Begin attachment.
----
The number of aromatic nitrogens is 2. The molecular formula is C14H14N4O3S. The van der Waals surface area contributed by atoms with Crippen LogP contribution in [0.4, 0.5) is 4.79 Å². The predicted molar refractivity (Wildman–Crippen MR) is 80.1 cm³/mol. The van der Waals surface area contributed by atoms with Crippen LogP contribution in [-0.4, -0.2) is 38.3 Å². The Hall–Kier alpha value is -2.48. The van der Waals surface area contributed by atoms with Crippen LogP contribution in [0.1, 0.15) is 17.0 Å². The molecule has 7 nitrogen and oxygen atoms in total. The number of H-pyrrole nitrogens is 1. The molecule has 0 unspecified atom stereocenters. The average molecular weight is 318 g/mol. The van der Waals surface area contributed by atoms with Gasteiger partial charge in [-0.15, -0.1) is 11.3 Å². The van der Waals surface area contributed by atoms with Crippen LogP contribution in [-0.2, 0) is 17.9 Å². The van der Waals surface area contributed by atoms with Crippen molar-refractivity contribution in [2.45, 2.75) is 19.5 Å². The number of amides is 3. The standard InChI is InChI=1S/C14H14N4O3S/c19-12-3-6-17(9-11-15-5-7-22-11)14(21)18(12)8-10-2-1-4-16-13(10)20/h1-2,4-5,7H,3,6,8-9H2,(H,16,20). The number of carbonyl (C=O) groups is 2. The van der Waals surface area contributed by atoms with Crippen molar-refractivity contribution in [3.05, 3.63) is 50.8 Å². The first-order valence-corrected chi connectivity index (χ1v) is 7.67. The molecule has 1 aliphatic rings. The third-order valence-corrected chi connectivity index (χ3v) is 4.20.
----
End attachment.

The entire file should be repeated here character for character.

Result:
The number of aromatic nitrogens is 2. The molecular formula is C14H14N4O3S. The van der Waals surface area contributed by atoms with Crippen LogP contribution in [0.4, 0.5) is 4.79 Å². The predicted molar refractivity (Wildman–Crippen MR) is 80.1 cm³/mol. The van der Waals surface area contributed by atoms with Crippen LogP contribution in [-0.4, -0.2) is 38.3 Å². The Hall–Kier alpha value is -2.48. The van der Waals surface area contributed by atoms with Crippen LogP contribution in [0.1, 0.15) is 17.0 Å². The molecule has 7 nitrogen and oxygen atoms in total. The number of H-pyrrole nitrogens is 1. The molecule has 0 unspecified atom stereocenters. The average molecular weight is 318 g/mol. The van der Waals surface area contributed by atoms with Gasteiger partial charge in [-0.15, -0.1) is 11.3 Å². The van der Waals surface area contributed by atoms with Crippen LogP contribution in [-0.2, 0) is 17.9 Å². The van der Waals surface area contributed by atoms with Crippen molar-refractivity contribution in [2.45, 2.75) is 19.5 Å². The number of amides is 3. The standard InChI is InChI=1S/C14H14N4O3S/c19-12-3-6-17(9-11-15-5-7-22-11)14(21)18(12)8-10-2-1-4-16-13(10)20/h1-2,4-5,7H,3,6,8-9H2,(H,16,20). The number of carbonyl (C=O) groups is 2. The van der Waals surface area contributed by atoms with Crippen molar-refractivity contribution in [3.05, 3.63) is 50.8 Å². The first-order valence-corrected chi connectivity index (χ1v) is 7.67. The molecule has 1 aliphatic rings. The third-order valence-corrected chi connectivity index (χ3v) is 4.20.